Instagram filter used: Valencia
Photo taken at: Crossings
Instagram filter used: Valencia
Photo taken at: Crossings
About the Course:
In this course you’ll gain an introduction to the modern study of dynamical systems, the interdisciplinary field of applied mathematics that studies systems that change over time.
Topics to be covered include: phase space, bifurcations, chaos, the butterfly effect, strange attractors, and pattern formation. The course will focus on some of the realizations from the study of dynamical systems that are of particular relevance to complex systems:
- Dynamical systems undergo bifurcations, where a small change in a system parameter such as the temperature or the harvest rate in a fishery leads to a large and qualitative change in the system’s
- Deterministic dynamical systems can behave randomly. This property, known as sensitive dependence or the butterfly effect, places strong limits on our ability to predict some phenomena.
- Disordered behavior can be stable. Non-periodic systems with the butterfly effect can have stable average properties. So the average or statistical properties of a system can be predictable, even if its details are not.
- Complex behavior can arise from simple rules. Simple dynamical systems do not necessarily lead to simple results. In particular, we will see that simple rules can produce patterns and structures of surprising complexity.
About the Instructor:
David Feldman is Professor of Physics and Mathematics at College of the Atlantic. From 2004-2009 he was a faculty member in the Santa Fe Institute’s Complex Systems Summer School in Beijing, China. He served as the school’s co-director from 2006-2009. Dave is the author of Chaos and Fractals: An Elementary Introduction (Oxford University Press, 2012), a textbook on chaos and fractals for students with a background in high school algebra. Dave was a U.S. Fulbright Lecturer in Rwanda in 2011-12.
5 Jul 2016 9am PDT to
20 Sep 2016 3pm PDT
A familiarity with basic high school algebra. There will be optional lessons for those with stronger math backgrounds.
- Introduction I: Iterated Functions
- Introduction II: Differential Equations
- Chaos and the Butterfly Effect
- Bifurcations: Part I (Differential Equations)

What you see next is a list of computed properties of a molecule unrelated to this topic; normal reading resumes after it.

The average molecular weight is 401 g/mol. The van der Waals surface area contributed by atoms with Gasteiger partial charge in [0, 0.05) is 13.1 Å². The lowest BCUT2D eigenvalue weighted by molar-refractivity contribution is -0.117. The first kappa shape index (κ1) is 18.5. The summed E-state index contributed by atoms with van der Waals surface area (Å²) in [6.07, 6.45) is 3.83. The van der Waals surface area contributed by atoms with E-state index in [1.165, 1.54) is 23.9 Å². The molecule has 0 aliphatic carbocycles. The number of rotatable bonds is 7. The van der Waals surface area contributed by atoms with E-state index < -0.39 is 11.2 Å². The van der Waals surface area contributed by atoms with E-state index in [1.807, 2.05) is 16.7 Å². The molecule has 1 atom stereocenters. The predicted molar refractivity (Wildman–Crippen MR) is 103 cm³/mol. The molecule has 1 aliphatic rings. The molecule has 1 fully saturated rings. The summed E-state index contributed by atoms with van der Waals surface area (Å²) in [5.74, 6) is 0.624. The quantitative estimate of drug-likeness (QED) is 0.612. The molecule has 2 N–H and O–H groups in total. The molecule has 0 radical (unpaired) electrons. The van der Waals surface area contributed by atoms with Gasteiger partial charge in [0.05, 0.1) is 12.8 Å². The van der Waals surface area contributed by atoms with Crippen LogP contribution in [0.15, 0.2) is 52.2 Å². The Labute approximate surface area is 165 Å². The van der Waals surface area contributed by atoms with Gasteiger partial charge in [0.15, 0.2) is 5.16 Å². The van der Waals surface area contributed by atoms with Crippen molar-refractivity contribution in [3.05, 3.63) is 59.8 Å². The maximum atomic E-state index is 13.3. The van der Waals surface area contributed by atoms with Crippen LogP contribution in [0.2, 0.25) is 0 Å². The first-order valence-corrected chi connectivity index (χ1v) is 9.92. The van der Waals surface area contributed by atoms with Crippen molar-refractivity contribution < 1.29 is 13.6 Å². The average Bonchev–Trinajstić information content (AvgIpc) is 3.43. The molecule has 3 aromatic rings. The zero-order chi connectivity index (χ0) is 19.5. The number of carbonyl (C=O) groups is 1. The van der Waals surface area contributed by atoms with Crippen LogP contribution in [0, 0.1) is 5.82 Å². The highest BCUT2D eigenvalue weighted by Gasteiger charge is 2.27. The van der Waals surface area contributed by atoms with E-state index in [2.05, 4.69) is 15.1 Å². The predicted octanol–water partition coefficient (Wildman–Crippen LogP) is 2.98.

- Bifurcations: Part II (Logistic Map)
- Phase Space
- Strange Attractors
- Pattern Formation
- Summary and Conclusions
Source: Complexity Explorer
WordCamp Orange County is a great place to learn meet, talk, and immerse yourself in everything WordPress. From the absolute beginner to the hardest of hardcore developers, WordCamp Orange County will have something for you. WordCamp Orange County is going to bring you two tracks of sessions and workshops to satisfy designers and developers, bloggers and beginners, business owners and burgeoning writers. Are you ready for the summer? July 9-10, 2016
The camp sold out in just hours a month and change ago, in part because it was limited to about 200 people given the fantastic space provided by UC Irvine’s Advanced Innovation. There aren’t many spaces one could go with such spectacular amenities and support in addition to a huge plethora of screens, recording equipment, and audio/visual supplements. Thanks for hosting us Applied Innovation!
Sadly the limited space meant that some people missed out, and the most unrepresented group was likely new users who may not have heard about it in time to get tickets. However, this didn’t mean that anyone else was underrepresented: there were attendees of every ability, age (10 months to over 90), race, sex and creed. I was honestly astounded by the diversity of people in attendance.
One of the best programming decisions was having food trucks show up to cater lunch, which kept everyone close and socially engaged rather than dispersing everyone to the wind by means of forcing outside food options.